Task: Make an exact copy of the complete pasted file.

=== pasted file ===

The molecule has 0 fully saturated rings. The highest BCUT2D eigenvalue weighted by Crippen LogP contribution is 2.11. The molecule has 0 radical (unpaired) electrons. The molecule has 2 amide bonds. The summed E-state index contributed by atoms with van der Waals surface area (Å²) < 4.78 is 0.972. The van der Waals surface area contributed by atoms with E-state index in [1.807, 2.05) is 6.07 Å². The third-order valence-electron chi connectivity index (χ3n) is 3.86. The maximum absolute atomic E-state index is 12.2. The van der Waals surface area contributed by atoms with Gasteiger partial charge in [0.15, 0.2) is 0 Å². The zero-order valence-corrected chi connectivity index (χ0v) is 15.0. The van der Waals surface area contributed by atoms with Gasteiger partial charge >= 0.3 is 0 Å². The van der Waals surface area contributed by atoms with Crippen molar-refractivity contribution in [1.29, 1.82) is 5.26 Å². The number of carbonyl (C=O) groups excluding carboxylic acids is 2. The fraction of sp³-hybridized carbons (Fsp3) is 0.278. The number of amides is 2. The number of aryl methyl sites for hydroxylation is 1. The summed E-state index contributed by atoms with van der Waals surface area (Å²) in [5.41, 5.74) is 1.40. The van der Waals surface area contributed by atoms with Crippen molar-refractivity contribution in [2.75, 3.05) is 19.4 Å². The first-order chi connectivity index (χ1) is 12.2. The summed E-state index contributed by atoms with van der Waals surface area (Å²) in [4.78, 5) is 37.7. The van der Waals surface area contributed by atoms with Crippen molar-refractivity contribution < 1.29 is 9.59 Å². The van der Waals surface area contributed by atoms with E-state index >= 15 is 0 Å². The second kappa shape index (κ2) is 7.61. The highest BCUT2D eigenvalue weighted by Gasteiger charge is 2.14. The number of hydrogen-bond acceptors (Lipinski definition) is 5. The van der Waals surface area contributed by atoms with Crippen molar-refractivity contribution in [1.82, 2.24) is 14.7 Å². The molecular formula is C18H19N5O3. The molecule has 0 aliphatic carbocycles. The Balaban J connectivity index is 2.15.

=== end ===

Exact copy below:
The molecule has 0 fully saturated rings. The highest BCUT2D eigenvalue weighted by Crippen LogP contribution is 2.11. The molecule has 0 radical (unpaired) electrons. The molecule has 2 amide bonds. The summed E-state index contributed by atoms with van der Waals surface area (Å²) < 4.78 is 0.972. The van der Waals surface area contributed by atoms with E-state index in [1.807, 2.05) is 6.07 Å². The third-order valence-electron chi connectivity index (χ3n) is 3.86. The maximum absolute atomic E-state index is 12.2. The van der Waals surface area contributed by atoms with Gasteiger partial charge in [0.15, 0.2) is 0 Å². The zero-order valence-corrected chi connectivity index (χ0v) is 15.0. The van der Waals surface area contributed by atoms with Gasteiger partial charge >= 0.3 is 0 Å². The van der Waals surface area contributed by atoms with Crippen molar-refractivity contribution in [1.29, 1.82) is 5.26 Å². The number of carbonyl (C=O) groups excluding carboxylic acids is 2. The fraction of sp³-hybridized carbons (Fsp3) is 0.278. The number of amides is 2. The number of aryl methyl sites for hydroxylation is 1. The summed E-state index contributed by atoms with van der Waals surface area (Å²) in [5.41, 5.74) is 1.40. The van der Waals surface area contributed by atoms with Crippen molar-refractivity contribution in [2.75, 3.05) is 19.4 Å². The first-order chi connectivity index (χ1) is 12.2. The summed E-state index contributed by atoms with van der Waals surface area (Å²) in [4.78, 5) is 37.7. The van der Waals surface area contributed by atoms with Crippen molar-refractivity contribution < 1.29 is 9.59 Å². The van der Waals surface area contributed by atoms with E-state index >= 15 is 0 Å². The second kappa shape index (κ2) is 7.61. The highest BCUT2D eigenvalue weighted by Gasteiger charge is 2.14. The number of hydrogen-bond acceptors (Lipinski definition) is 5. The van der Waals surface area contributed by atoms with Crippen molar-refractivity contribution in [1.82, 2.24) is 14.7 Å². The molecular formula is C18H19N5O3. The molecule has 0 aliphatic carbocycles. The Balaban J connectivity index is 2.15.